CryoSat-2, launched on 8 April, is performing exceptionally well
A mere three days after its launch from Baikonur (Kazakhstan) on 8 April, the Airbus Defence and Space-built CryoSat-2 satellite got down to the job it was designed for – collecting data on the Earth’s ice-bound polar regions.
Following what was termed by the European Space Agency’s Flight Director Pier Paolo Emanuelli as ‘a very smooth entry into orbit’, the satellite’s principal instrument, the Synthetic Aperture Interferometric Radar Altimeter (SIRAL), was activated on 11 April, with the very first data (of the Ross Ice Shelf in Antarctica) acquired at 16.40 CEST (14.40 UTC), downloaded and processed at ESA’s ground station in Kiruna, Sweden. CryoSat’s Lead Investigator, Professor Duncan Wingham, hailed this as an excellent result and a tribute to the hard work of the entire CryoSat community.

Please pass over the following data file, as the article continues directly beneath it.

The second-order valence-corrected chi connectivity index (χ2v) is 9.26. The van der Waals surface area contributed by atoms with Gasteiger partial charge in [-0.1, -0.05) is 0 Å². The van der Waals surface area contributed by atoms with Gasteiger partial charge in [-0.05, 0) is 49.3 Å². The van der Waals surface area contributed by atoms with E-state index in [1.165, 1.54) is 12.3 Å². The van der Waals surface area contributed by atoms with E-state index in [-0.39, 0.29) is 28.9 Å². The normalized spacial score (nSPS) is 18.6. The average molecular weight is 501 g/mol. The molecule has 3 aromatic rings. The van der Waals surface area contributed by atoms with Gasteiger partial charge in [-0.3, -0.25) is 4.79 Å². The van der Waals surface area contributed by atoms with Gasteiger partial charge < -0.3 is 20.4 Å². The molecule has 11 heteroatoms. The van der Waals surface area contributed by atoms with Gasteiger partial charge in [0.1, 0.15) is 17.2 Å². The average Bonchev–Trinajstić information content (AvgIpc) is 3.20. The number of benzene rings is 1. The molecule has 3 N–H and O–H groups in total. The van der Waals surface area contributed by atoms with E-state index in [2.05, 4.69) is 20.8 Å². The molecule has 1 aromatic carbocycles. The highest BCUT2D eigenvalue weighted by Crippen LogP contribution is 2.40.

Now that the LEOP (Launch and Early Operations Phase) – those critical first few days in orbit with their nail-biting round-the-clock monitoring – has been declared over, CryoSat-2 begins a lengthier commissioning phase during which all the satellite’s on-board systems, together with the ground systems, will be optimised to ensure the very best data.